CONTAINMENT

contain + eliminate = no parasite

Containing Malaria on the Move

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An interview with Dr. Doung Sochet, Director National Center for Parasitology, Entomology and Malaria Control.

Dr. Doung Sochet explaining to drug retailers, in Pailin, the government's ban on monotheraphies. Pix by WHO/sonny inbaraj

There is evidence of artemisinin-resistant malaria in Western Cambodia, particularly along the Cambodian-Thai border. What efforts are being made to reduce the morbidity and mortality rates there?

 

We have been working with different partners, especially with WHO, with funding from the Global Fund. We have deployed our people along the Cambodian-Thai border. We have also made big efforts to distribute long-lasting insecticide-treated nets (LLINs) to people in the area. We are also making concerted efforts to control the sale, by retail outlets and in the markets, of counterfeit and substandard anti-malarials in the targeted area that we call Zone 1. Besides that we are also doing mass screening of children, women and men in Zone 1 to diagnose and treat malaria. Our aim is to contain and eliminate artemisinin-resistant falciparum malaria in Zone 1.

The results have been very encouraging. It is an indication that our containment strategy is working in the high transmission areas. Let me give you an example. Previously when we first started mass screening of about 3,000 people we found over 100 positive falciparum malaria cases. Recently we did screening of the same size of people and only found only eight positive cases. This drop in the number of positive cases is very significant. In 2009, we had no deaths due to falciparum malaria in the area, especially in Pailin.

Counterfeit and substandard anti-malarials are one of the causes for the emergence of MDR-falciparum malaria. What are the efforts to eliminate these counterfeit and substandard drugs sold by the private sector and also enforce the ban on oral artemisinin monotheraphy?

We provide regular monthly trainings to all companies involved in the import and export of pharmaceutical products. We have also communicated to all pharmacies and drug-sellers of the Ministry of Health’s ban on monotheraphies. It is important to inform the drug-sellers first, before we do law enforcement with the Justice Police who go around inspecting pharmacies and other drug retail outlets. The drug-sellers have to be made aware of the dangers and the harm they could cause with the sale of fake anti-malarials and monotheraphies.

We raise this awareness by constantly putting out Information, Education and Communication (IEC) materials, which are distributed to communities, warning of the dangers of monotheraphies and the dangers of buying fake drugs. These IECs also inform the public that the government has banned the marketing and sale of “single-drug” artemisinin malaria medicines, in order to prevent malaria parasites from developing resistance to this drug.

The high use of artemisinin in Cambodia consists of monotheraphies provided through the private sector. This problem can be overcome if more Cambodians use health services provided by the government. Is this happening?

This is a key issue in our containment programme with WHO. Ten years ago our health structures were still weak because we lacked human resources at the grassroots level. Even our in-country health infrastructure was not strong enough. We did not have proper roads; we did not have health facilities in the remote areas. So we cannot blame people, at that time, for going to the private sector because the public sector did not have enough capacity. Also during that time people in the public sector were very poorly paid, and so there was not much commitment to provide services. So sick people just flocked to the private sector. Even if you went to the villages, the smallest drug retailer was able to provide some form of health service. But now things have changed. The government has committed more funds for health infrastructure. Health facilities have improved and there are more incentives now for public health workers. International donors have supported us in improving our health infrastructure.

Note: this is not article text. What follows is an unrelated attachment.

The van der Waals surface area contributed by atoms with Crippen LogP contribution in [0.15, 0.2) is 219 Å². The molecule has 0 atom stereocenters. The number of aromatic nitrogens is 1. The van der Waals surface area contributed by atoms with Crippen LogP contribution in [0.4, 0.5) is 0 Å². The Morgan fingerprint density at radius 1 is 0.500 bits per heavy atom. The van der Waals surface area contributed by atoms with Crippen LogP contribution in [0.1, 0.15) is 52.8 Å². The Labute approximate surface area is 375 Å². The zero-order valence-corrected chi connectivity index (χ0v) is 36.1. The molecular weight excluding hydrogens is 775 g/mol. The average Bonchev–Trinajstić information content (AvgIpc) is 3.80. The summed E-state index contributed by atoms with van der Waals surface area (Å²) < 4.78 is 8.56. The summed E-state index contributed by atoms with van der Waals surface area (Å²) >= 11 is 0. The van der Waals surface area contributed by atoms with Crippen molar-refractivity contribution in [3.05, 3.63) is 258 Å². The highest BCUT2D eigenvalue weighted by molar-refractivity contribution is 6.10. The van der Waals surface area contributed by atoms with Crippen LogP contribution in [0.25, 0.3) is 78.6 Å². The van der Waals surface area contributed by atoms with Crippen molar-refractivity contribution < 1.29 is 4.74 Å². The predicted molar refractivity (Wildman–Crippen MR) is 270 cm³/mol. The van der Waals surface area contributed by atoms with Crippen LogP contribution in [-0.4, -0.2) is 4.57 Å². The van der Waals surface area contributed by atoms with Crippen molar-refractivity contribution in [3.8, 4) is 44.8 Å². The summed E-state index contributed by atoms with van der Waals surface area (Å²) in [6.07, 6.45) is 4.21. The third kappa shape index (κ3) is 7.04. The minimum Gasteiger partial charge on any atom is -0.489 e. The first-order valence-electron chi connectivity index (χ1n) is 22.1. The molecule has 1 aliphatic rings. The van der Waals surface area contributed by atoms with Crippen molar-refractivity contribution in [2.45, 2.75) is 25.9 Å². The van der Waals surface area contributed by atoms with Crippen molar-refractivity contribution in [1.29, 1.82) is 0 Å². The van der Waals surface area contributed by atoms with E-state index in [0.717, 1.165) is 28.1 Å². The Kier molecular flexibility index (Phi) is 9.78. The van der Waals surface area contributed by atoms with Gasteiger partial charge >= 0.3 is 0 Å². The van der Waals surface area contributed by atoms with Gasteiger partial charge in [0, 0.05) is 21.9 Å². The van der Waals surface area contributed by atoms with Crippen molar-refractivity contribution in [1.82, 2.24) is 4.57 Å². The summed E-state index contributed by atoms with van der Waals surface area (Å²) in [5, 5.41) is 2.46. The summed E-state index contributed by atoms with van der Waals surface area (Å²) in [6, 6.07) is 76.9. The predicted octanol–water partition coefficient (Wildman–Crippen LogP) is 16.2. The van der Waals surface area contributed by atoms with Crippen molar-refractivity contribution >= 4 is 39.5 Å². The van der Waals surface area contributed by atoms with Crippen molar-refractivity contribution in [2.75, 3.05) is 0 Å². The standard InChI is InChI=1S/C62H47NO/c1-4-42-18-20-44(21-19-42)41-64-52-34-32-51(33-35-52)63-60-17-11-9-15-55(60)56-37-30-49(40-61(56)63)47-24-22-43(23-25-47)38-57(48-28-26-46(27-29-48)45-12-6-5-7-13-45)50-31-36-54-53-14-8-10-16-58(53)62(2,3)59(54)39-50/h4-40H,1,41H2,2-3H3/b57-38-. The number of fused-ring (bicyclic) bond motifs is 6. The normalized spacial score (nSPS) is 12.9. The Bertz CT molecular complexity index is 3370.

We have created more access to the health facilities, now, for the people. And there is a concerted effort to encourage them to use government facilities, rather than to go to the private sector. We are also engaging the private sector and encouraging them to refer malaria cases to the government health centers.

One big concern is malaria on the move. How important is the role of village malaria workers or VMWs in the diagnosis and treatment of villagers in the hard-to-access areas?

About a decade ago, we had very poor health facilities in the villages. We had difficulty accessing people in the remote areas. Health workers had to walk for two to three hours to meet these mobile migrants who were in the forest. There were many instances where the health workers could not meet these people. Hence there was an urgent need to reach out to them. Because of this we decided to pilot a project where volunteers would be able to diagnose and treat malaria in their own communities. This has been successful.

The villagers themselves do the selection of the village malaria workers. They are the best people to know who is competent enough to be trained to do diagnosis and treatment. In each village, there is a male and female volunteer malaria worker. Once the village malaria workers are chosen by the people, we then step in and do the training. The aim is to contain and eliminate malaria at the village-level. The treatment is free, and now we have scaled it up to all provinces.

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Written by malariacontainment

September 10, 2010 at 10:10 am

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